Recent mass killings in Norway, America and in numerous countries have happened at locations as different as schools, movie theaters, and marathons. Though the actual number of mass killings has not changed in 30 years, they get a lot more attention now.
One trait they all share in common is psychiatric medication but unsurprisingly the biggest focus in a roundtable discussion among film studies scholars, psychiatrists and psychologists in a publication named Violence and Gender
is that they were all young males. The participants speculate about the possible reasons for high incidence of these crimes and the motives of the young male perpetrators.
Topics discussed include media bias when the criminal is a young male, the influence of the copycat phenomenon, whether these acts tend to be impulsive or deliberate and well-planned, triggers for these actions and whether revenge is involved, the impact of the current culture in schools in the U.S., and access to firearms. The psychologist from Finland says that the American school system in America promotes social class, racial, and other differences among students more than the European school system - which is going to startle those who are non-elites in Europe and discover they have no way to start a business or get ahead in life if they were born to the wrong family and therefore did not go to the right school.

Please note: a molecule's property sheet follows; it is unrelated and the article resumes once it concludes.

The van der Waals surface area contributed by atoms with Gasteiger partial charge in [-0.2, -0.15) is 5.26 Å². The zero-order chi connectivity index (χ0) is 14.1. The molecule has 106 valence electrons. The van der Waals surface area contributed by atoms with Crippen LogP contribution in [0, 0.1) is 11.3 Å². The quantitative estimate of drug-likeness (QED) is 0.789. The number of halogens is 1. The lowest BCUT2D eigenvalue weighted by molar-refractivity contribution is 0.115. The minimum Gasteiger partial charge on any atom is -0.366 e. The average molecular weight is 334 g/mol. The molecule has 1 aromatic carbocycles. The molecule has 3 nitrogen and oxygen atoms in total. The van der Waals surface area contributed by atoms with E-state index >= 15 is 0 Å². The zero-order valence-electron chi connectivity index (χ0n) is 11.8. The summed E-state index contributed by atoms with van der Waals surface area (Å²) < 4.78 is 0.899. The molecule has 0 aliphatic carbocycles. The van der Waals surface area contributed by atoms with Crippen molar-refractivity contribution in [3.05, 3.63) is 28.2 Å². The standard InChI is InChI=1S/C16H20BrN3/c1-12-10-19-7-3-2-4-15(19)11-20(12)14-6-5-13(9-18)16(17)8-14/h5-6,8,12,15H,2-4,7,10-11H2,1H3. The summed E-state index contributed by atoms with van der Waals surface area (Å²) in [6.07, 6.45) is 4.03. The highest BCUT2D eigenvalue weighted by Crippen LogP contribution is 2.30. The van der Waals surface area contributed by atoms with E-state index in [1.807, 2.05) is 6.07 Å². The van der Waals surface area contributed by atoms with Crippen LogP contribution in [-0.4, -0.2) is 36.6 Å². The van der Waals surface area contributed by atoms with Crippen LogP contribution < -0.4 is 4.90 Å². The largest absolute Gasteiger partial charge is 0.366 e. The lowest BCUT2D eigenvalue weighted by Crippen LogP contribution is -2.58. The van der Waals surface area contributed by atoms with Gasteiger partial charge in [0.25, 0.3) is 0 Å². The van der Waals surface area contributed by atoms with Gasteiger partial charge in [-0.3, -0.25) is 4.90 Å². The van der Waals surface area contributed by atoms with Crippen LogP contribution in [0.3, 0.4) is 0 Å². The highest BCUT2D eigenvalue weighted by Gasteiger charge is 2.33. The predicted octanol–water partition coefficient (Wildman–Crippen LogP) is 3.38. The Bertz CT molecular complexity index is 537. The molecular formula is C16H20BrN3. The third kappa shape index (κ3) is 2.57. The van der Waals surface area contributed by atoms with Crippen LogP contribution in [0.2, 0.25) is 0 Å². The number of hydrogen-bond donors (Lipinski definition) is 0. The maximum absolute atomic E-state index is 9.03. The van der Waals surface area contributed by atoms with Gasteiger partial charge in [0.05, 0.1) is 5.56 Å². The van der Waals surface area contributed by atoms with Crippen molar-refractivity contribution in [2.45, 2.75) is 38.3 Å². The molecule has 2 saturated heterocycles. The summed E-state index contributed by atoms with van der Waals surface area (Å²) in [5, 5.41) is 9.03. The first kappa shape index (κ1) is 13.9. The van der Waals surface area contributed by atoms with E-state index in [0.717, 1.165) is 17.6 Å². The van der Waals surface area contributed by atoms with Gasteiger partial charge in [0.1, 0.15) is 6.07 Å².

Forensic psychologist Reid Meloy cuts through the popular spin and reminds the panel that mass murder cases in the United States haven't changed since 1976. They are also not out of line with the rest of the developed world. They just get more attention because of the effort to ban guns in the US and the desire for Europeans to want to feel like their culture is superior. There are now approximately 20 of these cases per year among a population in excess of 300 million people who own a lot of guns. That means mass shootings are shockingly rare. Meloy does note that what should be examined is why mass murders have not gone down since 1976 - gun ownership is up in the US and still individual homicides are down. Even in California, an anti-gun culture, the curves in increased gun ownership and decreased gun murder are telling. What has changed since 1976 is the use of drugs for milder psychological conditions.
Yuki Nishimura of Japan notes that guns are illegal there, so people strangle each other and that does not really lend itself to mass killing.